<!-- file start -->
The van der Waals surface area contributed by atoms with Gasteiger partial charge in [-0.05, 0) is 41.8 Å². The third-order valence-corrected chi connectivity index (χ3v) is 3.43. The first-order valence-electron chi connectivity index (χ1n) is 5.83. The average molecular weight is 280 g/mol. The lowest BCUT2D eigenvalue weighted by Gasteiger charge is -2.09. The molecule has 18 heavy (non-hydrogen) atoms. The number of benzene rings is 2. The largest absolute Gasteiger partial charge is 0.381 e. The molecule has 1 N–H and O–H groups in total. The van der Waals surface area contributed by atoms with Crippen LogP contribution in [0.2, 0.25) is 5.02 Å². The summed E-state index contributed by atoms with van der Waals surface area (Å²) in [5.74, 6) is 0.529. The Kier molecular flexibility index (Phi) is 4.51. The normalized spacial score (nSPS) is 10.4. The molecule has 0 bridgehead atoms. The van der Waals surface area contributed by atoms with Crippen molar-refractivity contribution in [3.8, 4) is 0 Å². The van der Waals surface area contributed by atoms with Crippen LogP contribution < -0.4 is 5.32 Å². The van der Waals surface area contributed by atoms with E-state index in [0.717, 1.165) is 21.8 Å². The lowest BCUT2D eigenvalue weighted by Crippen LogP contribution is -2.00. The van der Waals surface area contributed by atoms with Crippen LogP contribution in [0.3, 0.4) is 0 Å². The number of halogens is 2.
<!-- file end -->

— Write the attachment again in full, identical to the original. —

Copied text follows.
The van der Waals surface area contributed by atoms with Gasteiger partial charge in [-0.05, 0) is 41.8 Å². The third-order valence-corrected chi connectivity index (χ3v) is 3.43. The first-order valence-electron chi connectivity index (χ1n) is 5.83. The average molecular weight is 280 g/mol. The lowest BCUT2D eigenvalue weighted by Gasteiger charge is -2.09. The molecule has 18 heavy (non-hydrogen) atoms. The number of benzene rings is 2. The largest absolute Gasteiger partial charge is 0.381 e. The molecule has 1 N–H and O–H groups in total. The van der Waals surface area contributed by atoms with Crippen LogP contribution in [0.2, 0.25) is 5.02 Å². The summed E-state index contributed by atoms with van der Waals surface area (Å²) in [5.74, 6) is 0.529. The Kier molecular flexibility index (Phi) is 4.51. The normalized spacial score (nSPS) is 10.4. The molecule has 0 bridgehead atoms. The van der Waals surface area contributed by atoms with Crippen molar-refractivity contribution in [3.8, 4) is 0 Å². The van der Waals surface area contributed by atoms with Crippen LogP contribution < -0.4 is 5.32 Å². The van der Waals surface area contributed by atoms with E-state index in [0.717, 1.165) is 21.8 Å². The lowest BCUT2D eigenvalue weighted by Crippen LogP contribution is -2.00. The van der Waals surface area contributed by atoms with Crippen LogP contribution in [0.3, 0.4) is 0 Å². The number of halogens is 2.